We focused on two cohorts of students: those receiving McGuire scholarships, our “last dollar” funding for academically-promising students that closes the gap between other aid and total tuition, and those receiving Presidential Scholarships, full-tuition commitments for students’ entire St. Francis College career. Traditionally, we alerted students in writing, or sometimes via phone calls. The idea that these awards provided a real-world, individual moment for each student was a new strategy. 

When we witnessed these hand-offs delighting the recipients, many of whom had had limited opportunities to be with people outside their own households, we knew that feel-good visual fodder would work in social and traditional media.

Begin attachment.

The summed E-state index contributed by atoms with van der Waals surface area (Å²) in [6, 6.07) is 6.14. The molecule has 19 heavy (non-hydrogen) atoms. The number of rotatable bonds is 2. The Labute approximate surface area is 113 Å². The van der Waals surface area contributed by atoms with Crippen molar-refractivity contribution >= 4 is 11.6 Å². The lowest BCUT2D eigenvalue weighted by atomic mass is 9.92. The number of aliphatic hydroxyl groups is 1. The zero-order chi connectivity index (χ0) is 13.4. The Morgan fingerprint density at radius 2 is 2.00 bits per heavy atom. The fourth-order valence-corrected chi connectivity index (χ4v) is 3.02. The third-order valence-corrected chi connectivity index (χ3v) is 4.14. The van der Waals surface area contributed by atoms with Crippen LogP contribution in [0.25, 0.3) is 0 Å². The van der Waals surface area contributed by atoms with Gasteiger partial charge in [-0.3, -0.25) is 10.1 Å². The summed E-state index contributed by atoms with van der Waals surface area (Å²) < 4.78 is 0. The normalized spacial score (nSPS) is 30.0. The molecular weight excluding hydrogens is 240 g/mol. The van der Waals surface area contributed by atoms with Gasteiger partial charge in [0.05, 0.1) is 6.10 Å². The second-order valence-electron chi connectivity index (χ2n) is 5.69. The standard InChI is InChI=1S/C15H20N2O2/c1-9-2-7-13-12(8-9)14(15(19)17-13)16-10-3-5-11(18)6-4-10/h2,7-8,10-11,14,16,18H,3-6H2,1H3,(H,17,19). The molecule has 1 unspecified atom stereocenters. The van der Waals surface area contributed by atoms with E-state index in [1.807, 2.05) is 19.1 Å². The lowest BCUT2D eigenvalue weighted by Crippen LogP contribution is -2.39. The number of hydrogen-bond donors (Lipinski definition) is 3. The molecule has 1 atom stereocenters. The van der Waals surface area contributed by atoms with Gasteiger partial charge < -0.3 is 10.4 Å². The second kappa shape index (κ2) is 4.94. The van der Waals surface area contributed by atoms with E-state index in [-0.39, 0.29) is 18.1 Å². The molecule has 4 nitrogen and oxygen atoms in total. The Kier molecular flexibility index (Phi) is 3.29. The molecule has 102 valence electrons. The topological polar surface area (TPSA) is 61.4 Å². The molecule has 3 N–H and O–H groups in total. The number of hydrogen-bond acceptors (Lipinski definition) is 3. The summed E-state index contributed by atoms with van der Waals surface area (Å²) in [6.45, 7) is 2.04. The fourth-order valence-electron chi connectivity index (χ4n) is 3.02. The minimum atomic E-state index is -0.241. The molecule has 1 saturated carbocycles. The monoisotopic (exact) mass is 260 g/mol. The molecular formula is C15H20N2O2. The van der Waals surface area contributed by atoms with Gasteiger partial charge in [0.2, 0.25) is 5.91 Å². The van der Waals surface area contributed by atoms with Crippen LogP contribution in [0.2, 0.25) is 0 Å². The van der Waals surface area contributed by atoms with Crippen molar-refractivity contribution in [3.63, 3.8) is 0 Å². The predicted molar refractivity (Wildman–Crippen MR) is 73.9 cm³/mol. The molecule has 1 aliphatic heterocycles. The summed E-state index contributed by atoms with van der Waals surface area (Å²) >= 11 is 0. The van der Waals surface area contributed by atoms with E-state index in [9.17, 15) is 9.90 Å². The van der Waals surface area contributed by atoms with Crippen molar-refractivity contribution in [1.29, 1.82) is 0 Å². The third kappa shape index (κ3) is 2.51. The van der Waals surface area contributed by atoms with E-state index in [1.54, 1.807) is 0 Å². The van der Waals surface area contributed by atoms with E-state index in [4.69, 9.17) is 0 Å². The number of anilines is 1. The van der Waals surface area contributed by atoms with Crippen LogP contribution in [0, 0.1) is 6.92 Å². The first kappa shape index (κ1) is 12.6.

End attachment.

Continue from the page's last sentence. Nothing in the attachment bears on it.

Brooklyn Paper and News 12, a local Brooklyn TV news channel, both covered the deliveries in news stories. Even better, social media content posted for Scholarship Day deliveries reached 18,000 impressions with an incredible 10% active engagement, significantly above the industry benchmark of 1-2%. 

The metrics only enrich the personal fulfillment these visits have afforded us during this stressful time, a true highlight of our year. It’s a welcome reminder that the simplest of human gestures, a literal “pat on the back,” can mean more than any flashy digital initiative.

Now that we’re easing back into our “old normal” lives, our doorstep delivery lessons stick with us. Our “new normal” will certainly integrate all we now know about the importance of meeting students where they are.